Seven or eight blocks away from the train station, I caught my breath and ducked into a South African Café. I wandered up to the bar, helped myself to a menu, took a deep breath, ready to speak ‘Dutch.’

(Hello) I said, (Good Morning). The girl behind the counter gave me a blank stare. (Good Morning), I repeated. Blank stare. She politely reached out a hand and offered, “Do you speak English?”

“Yes,” I responded, “do you speak Dutch?”

“Yes,” she replied, “but what you’re speaking, that’s not Dutch.”

“What is it?” I asked. “I don’t know,” she said, “but that’s not Dutch.”

Puzzled, I perused the menu, finally selecting a sandwich of Zebra meat. I was incredulous that such a thing could be eaten, much less enjoyed, but the English-speaking South African Dutch girl served up my first European lunch on an open-faced sandwich with little stripes of mayonnaise, to boot!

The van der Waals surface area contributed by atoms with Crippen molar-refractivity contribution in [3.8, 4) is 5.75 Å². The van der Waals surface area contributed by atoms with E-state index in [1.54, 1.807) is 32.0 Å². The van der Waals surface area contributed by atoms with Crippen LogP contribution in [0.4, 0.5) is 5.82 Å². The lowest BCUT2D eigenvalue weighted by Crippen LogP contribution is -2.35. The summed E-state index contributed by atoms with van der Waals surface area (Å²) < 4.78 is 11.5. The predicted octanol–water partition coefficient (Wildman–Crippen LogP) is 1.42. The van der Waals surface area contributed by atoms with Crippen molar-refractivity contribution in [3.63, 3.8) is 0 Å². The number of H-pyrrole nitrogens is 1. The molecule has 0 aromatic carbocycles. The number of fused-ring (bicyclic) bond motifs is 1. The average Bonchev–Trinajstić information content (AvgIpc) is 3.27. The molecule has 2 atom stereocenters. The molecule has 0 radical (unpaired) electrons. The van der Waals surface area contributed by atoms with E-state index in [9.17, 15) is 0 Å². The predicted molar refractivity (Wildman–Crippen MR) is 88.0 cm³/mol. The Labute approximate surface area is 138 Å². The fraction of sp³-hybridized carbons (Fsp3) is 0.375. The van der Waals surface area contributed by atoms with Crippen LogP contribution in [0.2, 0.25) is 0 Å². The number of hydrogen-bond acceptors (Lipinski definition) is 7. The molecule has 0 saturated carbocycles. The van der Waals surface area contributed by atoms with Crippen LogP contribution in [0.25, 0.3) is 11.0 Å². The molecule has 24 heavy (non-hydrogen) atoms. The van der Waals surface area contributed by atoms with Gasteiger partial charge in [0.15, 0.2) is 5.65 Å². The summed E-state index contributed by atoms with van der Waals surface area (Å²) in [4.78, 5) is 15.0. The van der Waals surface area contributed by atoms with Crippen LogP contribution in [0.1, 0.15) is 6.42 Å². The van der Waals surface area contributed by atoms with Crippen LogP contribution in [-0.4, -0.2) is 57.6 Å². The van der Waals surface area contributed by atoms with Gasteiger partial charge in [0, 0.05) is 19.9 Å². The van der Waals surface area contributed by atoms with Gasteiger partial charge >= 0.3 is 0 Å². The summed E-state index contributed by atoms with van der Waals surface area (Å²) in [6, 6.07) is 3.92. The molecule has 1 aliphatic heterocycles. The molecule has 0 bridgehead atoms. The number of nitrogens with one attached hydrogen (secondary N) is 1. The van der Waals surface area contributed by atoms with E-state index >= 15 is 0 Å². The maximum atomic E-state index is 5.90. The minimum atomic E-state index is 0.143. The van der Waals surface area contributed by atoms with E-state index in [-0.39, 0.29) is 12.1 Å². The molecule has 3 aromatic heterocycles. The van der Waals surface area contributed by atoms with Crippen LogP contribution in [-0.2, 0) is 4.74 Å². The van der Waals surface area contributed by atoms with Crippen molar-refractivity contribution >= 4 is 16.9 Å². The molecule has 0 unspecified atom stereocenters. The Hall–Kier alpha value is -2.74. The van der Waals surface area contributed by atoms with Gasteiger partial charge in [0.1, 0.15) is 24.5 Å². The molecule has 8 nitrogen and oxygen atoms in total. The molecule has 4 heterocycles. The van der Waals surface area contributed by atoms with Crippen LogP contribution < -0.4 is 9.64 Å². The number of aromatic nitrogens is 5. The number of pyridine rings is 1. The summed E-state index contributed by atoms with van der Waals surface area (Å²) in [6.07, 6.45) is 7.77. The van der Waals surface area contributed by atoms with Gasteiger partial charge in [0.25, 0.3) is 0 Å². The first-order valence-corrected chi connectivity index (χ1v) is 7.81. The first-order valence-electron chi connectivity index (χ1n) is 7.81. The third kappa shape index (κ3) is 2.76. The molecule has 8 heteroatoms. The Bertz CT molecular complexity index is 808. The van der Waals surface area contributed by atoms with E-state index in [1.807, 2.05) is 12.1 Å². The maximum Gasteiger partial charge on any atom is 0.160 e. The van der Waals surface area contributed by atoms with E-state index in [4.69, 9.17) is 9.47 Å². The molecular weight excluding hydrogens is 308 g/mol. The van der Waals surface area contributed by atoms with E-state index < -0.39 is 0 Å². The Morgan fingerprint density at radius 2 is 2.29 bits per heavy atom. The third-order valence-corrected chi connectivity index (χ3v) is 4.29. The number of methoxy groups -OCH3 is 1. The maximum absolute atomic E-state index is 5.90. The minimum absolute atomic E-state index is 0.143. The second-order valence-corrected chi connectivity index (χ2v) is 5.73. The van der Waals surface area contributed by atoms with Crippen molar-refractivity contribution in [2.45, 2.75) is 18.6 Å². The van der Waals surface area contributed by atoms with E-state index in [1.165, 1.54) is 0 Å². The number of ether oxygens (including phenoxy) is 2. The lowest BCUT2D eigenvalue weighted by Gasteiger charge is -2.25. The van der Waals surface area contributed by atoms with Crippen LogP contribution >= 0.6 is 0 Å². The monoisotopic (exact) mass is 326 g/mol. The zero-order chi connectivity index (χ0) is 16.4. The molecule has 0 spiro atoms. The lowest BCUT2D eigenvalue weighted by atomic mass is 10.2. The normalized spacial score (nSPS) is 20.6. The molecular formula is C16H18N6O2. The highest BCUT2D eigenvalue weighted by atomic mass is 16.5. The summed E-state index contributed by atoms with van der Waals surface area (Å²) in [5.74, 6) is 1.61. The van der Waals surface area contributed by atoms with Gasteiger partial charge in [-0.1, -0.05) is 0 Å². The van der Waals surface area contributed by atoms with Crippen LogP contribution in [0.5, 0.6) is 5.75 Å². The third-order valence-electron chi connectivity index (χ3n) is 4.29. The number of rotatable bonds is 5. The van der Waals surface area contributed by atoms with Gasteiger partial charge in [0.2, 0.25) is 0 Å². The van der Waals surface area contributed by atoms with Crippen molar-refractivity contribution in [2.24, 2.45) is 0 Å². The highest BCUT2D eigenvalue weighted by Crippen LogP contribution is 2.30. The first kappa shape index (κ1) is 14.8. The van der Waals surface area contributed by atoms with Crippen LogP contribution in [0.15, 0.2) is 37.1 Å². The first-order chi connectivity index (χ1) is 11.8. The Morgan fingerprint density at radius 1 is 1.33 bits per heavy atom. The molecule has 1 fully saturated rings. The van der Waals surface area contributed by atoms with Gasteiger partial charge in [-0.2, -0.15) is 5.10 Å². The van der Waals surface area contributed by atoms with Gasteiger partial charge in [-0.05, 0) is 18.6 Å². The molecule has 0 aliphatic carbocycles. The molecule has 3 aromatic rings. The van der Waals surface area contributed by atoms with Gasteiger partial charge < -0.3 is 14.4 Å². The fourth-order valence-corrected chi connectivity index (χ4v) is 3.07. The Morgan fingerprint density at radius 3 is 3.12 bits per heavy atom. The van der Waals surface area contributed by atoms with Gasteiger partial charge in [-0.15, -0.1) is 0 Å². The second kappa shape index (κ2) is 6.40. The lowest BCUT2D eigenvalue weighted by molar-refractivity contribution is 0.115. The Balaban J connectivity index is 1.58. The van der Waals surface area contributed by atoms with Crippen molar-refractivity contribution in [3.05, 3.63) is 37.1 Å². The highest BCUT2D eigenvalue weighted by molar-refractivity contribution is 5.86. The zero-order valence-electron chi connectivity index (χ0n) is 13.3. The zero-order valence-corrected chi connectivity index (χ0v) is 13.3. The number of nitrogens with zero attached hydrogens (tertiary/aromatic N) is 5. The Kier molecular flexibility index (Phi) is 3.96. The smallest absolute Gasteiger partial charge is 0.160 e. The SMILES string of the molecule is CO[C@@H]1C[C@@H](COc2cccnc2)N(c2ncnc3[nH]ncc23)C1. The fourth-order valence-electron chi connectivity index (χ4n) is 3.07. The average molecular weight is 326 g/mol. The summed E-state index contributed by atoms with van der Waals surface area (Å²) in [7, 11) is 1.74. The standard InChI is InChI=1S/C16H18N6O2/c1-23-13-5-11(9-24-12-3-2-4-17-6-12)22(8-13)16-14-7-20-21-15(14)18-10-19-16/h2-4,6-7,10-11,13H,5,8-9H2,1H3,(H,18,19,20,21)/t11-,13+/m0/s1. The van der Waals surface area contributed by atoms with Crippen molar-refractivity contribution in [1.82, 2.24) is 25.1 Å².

Dijkhuizen Family in Ten Boer

Dijkhuizen Family in Ten Boer

It wasn’t until a week’s travel through Den Haag, a wonderful walking tour of Keukenhof Gardens, and many train rides later, when I arrived in Groningen, ready to visit my family’s little village of Ten Boer, where my surname originates, that I learned the ‘Dutch’ I had learned growing up was, in fact, Frisian.

Frisian (Frysk) language, spoken in Friesland (Fryslân), is common to the north of the Netherlands. The language is usually known as West Frisian outside of the Netherlands, to distinguish it from the closely related Frisian languages of Saterland Frisian and North Frisian in Germany.

Compiled from Wikipedia.org and the Frisian-English Dictionary, Anne Dykstra, Fryske Academy, Afûk

Click Here for a reprint of this article from the Dutch International Society